Deputy Mayor: O’Hare Upgrades Will Keep Chicago Competitive | WBEZ
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Deputy Mayor: O’Hare Upgrades Will Keep Chicago Competitive

Chicago’s O’Hare International Airport could nearly double in size under a proposal to expand and renovate the more than 60-year-old travel hub.

The $8.5 billion plan would take about a decade to complete and would build on the ongoing O’Hare modernization project that has been underway since 2001.

Deputy Mayor Bob Rivkin joined WBEZ host Melba Lara to discuss the details of the proposal.

The update would keep Chicago a competitive global city

Bob Rivkin: O’Hare is the economic engine of Chicago. And this is the mayor not only thinking big, but acting big, to assure our place in the global competitiveness of megacities for the decades to come.

We’re competing globally. We want the international connectivity that feeds our very diversified global economy, and we’ve been artificially constrained in that because our gates haven’t grown for years.

Improving the customer experience is a priority

Rivkin: Operationally, we can handle the volume of flights, but we can’t handle the passengers of the aircraft or the moving around of the bags. So this will really put us in a neighborhood where we can be connected to the world in a much more direct and efficient way.

The basic idea here is to take advantage of the massive amount of real estate at O’Hare that was previously conflicted based on the runway configurations. So, to put it simply, we’re now opening the center of the airfield and we can build more terminal and gate capacity to allow for more flights, more connectivity, and a more modern passenger experience.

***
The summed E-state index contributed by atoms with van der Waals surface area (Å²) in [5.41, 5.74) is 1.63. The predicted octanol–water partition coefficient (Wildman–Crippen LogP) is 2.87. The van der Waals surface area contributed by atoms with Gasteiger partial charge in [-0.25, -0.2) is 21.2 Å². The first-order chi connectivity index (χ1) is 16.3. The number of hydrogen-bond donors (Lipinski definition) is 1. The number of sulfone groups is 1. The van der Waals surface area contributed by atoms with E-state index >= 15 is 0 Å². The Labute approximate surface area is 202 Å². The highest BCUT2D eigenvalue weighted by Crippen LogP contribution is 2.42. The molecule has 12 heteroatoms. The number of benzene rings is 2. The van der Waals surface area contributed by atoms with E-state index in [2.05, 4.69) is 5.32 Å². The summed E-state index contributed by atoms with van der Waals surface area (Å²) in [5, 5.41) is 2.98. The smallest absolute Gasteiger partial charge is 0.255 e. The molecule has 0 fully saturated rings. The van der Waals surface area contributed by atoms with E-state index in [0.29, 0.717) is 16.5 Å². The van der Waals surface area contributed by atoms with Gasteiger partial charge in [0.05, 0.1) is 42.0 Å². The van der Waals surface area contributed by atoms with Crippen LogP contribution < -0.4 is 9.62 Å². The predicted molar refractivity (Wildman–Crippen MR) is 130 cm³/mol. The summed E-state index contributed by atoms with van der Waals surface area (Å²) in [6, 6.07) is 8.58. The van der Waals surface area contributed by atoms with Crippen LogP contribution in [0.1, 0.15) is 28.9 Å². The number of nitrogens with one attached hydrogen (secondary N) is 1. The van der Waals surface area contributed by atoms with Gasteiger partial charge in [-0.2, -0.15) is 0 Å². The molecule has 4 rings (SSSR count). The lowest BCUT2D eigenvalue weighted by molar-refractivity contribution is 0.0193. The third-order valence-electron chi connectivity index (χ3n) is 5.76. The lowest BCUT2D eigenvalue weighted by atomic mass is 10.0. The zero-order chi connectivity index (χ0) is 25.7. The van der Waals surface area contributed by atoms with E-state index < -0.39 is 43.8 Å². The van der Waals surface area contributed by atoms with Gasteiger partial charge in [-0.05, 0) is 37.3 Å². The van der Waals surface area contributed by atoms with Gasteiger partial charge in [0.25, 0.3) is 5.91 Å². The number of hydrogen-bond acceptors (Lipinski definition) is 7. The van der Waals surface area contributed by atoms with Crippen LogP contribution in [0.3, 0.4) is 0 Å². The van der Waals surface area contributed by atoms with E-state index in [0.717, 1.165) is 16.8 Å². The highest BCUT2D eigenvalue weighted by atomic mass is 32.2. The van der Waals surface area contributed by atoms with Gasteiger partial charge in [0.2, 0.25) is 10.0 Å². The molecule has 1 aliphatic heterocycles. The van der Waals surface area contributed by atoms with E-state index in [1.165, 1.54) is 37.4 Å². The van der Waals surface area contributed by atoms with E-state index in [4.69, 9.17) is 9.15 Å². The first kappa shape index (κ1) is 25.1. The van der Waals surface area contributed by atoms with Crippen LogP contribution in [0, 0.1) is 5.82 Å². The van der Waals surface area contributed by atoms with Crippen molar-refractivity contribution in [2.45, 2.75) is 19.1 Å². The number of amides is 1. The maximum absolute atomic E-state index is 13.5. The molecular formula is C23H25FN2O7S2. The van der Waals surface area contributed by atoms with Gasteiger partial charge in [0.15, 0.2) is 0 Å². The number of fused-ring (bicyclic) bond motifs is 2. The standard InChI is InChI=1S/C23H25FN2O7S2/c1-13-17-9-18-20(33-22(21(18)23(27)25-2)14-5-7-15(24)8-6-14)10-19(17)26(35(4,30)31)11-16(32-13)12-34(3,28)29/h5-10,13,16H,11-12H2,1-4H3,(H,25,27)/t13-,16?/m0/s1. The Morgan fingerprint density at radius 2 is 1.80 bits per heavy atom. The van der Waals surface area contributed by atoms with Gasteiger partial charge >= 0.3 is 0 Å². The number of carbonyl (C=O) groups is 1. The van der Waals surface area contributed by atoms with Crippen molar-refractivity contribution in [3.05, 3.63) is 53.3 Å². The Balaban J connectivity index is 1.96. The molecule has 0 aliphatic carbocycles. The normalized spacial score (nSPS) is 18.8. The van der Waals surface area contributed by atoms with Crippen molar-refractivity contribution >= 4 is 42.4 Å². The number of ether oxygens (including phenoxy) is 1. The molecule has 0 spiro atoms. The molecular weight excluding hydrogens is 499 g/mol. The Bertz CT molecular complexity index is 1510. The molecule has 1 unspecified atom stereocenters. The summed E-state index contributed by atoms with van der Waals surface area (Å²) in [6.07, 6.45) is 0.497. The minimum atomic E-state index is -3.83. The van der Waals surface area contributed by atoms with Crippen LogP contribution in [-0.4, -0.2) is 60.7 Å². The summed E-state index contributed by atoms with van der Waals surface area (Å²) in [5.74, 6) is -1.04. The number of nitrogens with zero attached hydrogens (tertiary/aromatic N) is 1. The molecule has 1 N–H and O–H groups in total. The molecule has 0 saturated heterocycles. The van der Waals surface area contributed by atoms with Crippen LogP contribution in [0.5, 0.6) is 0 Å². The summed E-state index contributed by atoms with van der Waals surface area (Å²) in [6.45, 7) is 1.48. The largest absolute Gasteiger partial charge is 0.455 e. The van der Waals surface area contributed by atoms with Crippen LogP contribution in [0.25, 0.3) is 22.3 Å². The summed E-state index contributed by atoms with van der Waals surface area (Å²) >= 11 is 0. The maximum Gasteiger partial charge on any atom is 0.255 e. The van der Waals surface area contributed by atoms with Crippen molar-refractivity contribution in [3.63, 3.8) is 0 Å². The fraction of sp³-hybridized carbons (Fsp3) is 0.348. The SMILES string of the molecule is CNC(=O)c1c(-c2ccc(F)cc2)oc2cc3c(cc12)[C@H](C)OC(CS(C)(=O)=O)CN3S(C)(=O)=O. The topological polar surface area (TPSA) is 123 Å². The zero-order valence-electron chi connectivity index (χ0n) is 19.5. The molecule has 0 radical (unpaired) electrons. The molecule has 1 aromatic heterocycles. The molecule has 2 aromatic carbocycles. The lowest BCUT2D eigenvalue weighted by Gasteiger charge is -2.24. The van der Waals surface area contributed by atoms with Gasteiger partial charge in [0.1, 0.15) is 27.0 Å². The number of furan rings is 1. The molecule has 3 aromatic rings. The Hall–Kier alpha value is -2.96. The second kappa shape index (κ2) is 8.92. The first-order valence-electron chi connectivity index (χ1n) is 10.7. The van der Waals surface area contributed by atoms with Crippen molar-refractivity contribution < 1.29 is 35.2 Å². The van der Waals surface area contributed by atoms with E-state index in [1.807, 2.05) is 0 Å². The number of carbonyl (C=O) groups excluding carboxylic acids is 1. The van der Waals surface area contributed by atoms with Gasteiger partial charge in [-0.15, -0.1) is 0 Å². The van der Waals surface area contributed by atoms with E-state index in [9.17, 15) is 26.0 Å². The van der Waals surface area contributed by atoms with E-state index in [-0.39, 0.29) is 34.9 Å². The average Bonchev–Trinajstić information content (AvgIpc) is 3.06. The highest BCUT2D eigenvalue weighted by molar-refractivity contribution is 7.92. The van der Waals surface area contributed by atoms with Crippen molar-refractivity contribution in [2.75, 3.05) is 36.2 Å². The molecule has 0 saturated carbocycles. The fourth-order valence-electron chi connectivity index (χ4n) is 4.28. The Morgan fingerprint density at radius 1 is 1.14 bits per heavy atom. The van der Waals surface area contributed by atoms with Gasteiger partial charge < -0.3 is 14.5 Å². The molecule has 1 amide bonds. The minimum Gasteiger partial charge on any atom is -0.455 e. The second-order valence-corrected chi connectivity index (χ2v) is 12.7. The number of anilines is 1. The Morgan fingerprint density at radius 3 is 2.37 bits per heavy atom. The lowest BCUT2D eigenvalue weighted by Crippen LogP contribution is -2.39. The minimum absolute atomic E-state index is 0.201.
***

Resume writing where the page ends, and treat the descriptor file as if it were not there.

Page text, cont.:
The airport will work at full capacity during the 8-year project

Rivkin: The project has been very carefully planned to minimize disruption. It will take about eight years, but O’Hare will be operating at capacity the entire time. The first thing that will happen is that Terminal 5 will be extended and expanded to allow non-hub airlines to move as soon as possible over to those gates. Then, as the project proceeds, airlines will have to temporarily inhabit gate spaces that will eventually be torn down in favor of the brand new concourses that will be erected.

O’Hare’s revenue will pay for all of the renovations

Rivkin: As is the practice with U.S. airports, costs of airport construction are paid for through the landing and lease fees that airlines pay as tenants. This airport is Chicago’s greatest and most valuable asset, and we’re entitled to charge fair rents, essentially, for those who want to use it. So this will entirely be paid for with what are called airport revenues that are derived from the operation of the airport. There are no other taxpayer funds or city funds involved.

This interview has been edited for brevity and clarity. Click the “play” button to listen to the entire segment.

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